Private Equity Performance: Returns, Persistence and Capital Flows
by Steve Kaplan and Antoinette Schoar (2004)

This paper investigates the performance and capital inflows of private equity partnerships. Average fund returns (net of fees) approximately equal the S&P 500 although there is substantial heterogeneity across funds. Returns persist strongly across different funds raised by a partnership. Better performing partnerships are more likely to raise follow-on funds and larger funds. This relationship is concave so that top performing partnerships grow proportionally less than average performing partnerships. At the industry level, market entry and fund performance is cyclical; however, established funds are less sensitive to cycles than new entrants. Several of these results differ markedly from those for mutual funds.

The Performance of Private Equity Funds
by Phalippou, L., and O. Gottschalg. 2006

Using a dataset of 1,579 mature private equity funds, the authors find that the performance estimates found in previous research and used as industry benchmark are overstated. They show that commonly used samples are biased towards better-performing funds and that accounting values reported by mature funds for nonexited investments are substantial and mostly represent “living dead” investments. After correcting for sample bias and overstated accounting values, average fund performance changes from slight overperformance to substantial underperformance. Assuming a typical fee structure, they find that gross of fees, these funds outperform by about 4 percent a year.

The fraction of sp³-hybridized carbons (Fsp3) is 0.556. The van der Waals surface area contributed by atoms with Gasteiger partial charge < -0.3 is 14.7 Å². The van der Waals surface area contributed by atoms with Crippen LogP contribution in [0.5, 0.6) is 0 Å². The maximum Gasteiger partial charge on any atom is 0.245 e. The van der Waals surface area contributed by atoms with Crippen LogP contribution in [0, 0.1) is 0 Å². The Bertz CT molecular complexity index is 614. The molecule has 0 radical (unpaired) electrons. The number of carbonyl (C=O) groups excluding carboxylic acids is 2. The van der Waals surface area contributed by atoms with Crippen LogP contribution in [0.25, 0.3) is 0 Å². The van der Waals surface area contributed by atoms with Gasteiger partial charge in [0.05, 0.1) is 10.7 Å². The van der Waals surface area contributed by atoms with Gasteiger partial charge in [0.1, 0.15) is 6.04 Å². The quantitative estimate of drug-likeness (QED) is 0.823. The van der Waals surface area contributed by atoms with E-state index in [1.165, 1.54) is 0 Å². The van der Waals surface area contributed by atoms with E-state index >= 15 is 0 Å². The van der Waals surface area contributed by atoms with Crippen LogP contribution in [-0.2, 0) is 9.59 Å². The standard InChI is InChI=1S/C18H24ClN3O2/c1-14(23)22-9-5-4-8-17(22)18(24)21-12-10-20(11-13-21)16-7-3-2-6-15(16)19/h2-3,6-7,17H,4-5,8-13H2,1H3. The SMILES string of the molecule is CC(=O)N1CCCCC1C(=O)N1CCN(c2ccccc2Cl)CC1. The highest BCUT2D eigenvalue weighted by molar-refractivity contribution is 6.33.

An Index For Venture Capital
John M. Quigley and Susan E. Woodward (2003)

In this paper we build an index of value for venture capital. Our approach overcomes the problems of intermittent, infrequent pricing of private company deals by using a repeat valuation model to build the index, and it corrects for selection bias in the reporting of values. We use a unique data set from Sand Hill Econometrics. The index measures the return and risk for venture capital. Its covariance with other asset classes from 1987-1999 enables us to explore the role of venture capital in diversified portfolios during a period of increased importance of venture capital in the economy.

John H. Cochrane (January 2001)